“As our family sat around the table after the town board meeting, we looked around at each other and asked what could we have done differently and what should we do now?” Tim Clark said referring to an event that dramatically changed him and his family.
In 2009, the Clark family applied for a building permit to add facilities to their farmstead in LeRoy, Wisconsin that would double their beef-feedlot capacity. This process was fairly routine for them as they had made other smaller expansion projects since transitioning from dairy to beef nine years prior.
“It wasn’t until we pulled up to the Dodge County public office for their monthly meeting that we realized this was going to be very different,” explained Clark. “The public hearing could not overturn the building permit because it met all of the state requirements, but the vocal outbursts from the local community took us by surprise. Friends, neighbors and fellow parishioners expressed disapproval and dismay. Several people tried to petition our family to sell the farm and leave the area.”
This shook the Clark family. They desired to communicate and explain the benefits they provide to the local community and to repair the big disconnect between their farm and their neighbors, so Tim turned to Farm Bureau, the voice of agriculture.
The family had been members for generations, but this event gave them the desire to be active members. Tim was quickly appointed to serve as the Fond du Lac County YFA chair and he began hosting socials, fundraisers and county service projects to better connect agriculture to the local community.
In 2010, he created District 5’s YFA Ball – a social and entertainment gathering. It drew in more than 150 members one of which was Danielle Hammer.
“I knew she was going to be my wife when I saw her that evening,” said Clark. “I was planning a social event for our YFA members, I didn’t think I was going to meet my best friend.”
“It hasn’t been very easy, but we’re on track to live out our American dream,” said Clark. “Danielle and I are fifth generation farmers but our families’ history doesn’t make us farmers. The values we have gained from being raised on the farm have motivated us to become farmers so we can pass them along to the next generation.”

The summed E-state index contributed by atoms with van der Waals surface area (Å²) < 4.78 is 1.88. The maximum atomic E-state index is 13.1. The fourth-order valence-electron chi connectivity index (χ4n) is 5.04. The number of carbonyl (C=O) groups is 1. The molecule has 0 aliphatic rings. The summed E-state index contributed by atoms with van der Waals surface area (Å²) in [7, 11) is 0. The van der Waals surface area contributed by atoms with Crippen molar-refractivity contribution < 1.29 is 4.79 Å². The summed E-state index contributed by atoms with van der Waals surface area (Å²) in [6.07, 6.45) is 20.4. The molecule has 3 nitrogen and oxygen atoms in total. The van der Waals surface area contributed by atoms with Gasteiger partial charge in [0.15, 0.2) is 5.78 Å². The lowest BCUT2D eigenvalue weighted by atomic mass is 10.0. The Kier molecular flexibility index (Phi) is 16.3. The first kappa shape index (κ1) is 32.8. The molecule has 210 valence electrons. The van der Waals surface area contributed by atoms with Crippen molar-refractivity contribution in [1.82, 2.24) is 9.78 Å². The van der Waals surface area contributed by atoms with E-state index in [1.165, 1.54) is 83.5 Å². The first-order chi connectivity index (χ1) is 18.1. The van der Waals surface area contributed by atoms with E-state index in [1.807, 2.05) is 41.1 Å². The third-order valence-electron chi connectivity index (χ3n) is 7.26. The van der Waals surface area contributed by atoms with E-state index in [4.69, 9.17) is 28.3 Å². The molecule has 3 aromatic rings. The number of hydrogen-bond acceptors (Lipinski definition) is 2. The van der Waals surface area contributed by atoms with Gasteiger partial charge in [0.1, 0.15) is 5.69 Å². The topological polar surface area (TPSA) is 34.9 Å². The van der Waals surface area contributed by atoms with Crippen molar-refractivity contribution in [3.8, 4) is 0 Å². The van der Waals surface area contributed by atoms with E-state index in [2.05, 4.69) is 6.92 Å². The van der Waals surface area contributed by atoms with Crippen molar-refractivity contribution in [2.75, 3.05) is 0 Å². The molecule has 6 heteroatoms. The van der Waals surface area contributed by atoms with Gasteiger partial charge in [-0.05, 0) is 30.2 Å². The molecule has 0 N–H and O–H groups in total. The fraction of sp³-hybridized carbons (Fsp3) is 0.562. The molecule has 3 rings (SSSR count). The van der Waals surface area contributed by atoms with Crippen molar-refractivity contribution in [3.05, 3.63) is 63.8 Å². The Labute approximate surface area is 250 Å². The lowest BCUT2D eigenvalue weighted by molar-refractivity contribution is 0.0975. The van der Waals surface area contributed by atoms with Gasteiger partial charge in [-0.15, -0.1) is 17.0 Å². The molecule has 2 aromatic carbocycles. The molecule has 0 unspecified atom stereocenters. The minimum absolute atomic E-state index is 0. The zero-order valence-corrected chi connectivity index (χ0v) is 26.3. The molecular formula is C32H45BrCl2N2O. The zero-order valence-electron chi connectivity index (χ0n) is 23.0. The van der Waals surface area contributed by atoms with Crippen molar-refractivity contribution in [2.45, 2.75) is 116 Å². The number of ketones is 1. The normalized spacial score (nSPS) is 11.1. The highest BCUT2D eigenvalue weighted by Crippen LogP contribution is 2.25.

To help support his family and his farming dream, Tim works as the District Sales Manager for Dairyland Seed, covering Dane, Columbia, Sauk, Richland, Adams and Juneau counties in south-central Wisconsin.
At December’s Farm Bureau Annual Meeting, Clark wrapped up his year of service as the state YFA Chair. In that role he traveled more than 5,000 miles, attended more than 60 YFA events and held a yearlong seat on the Wisconsin Farm Bureau Federation Board of Directors.
“I joined Farm Bureau for rural leadership development, but I’ve gotten so much more,” mentioned Clark. “With a mission to be the voice for agriculture, Farm Bureau is the organization for everyone. Networking opportunities, member-benefit discounts, Rural Mutual insurance, legislative representation, leadership development, and other social benefits are a few areas that Farm Bureau members can ‘live out’ their membership. The strength of our organization comes from the leadership grown in each county program.”
When asked what his message is to YFA members, Tim said, “Get active! Holding a membership is one thing, being a member is another. It wasn’t until I needed the Farm Bureau that I became active with the Farm Bureau. The opportunities for personal growth are tremendous. These are unique opportunities that are tailored to your passion for agriculture, but only if you get active with the program.”
Tim has taken advantage of many opportunities in Farm Bureau from serving on the Policy Development Committee to graduating from the Institute leadership class and from participating in the YFA Washington, D.C. fly-in to competing in the final four Discussion Meet and numerous activities in between.
His family still farms in LeRoy – almost 2,000 acres of corn, soybeans, alfalfa and wheat and raise more than 2,250 beef cattle annually. When referring back to the town hall event in 2009, Clark said, “There has not been much change in our local community where my family farms today, however it has changed the Clark Family. We open our doors to schools and other organizations that are willing to come and hear our story and learn about beef production in Wisconsin.”
Story by Sheri Sutton. Original version appeared in the December/January 2014-15 issue of Wisconsin Farm Bureau Federation’s Rural Route.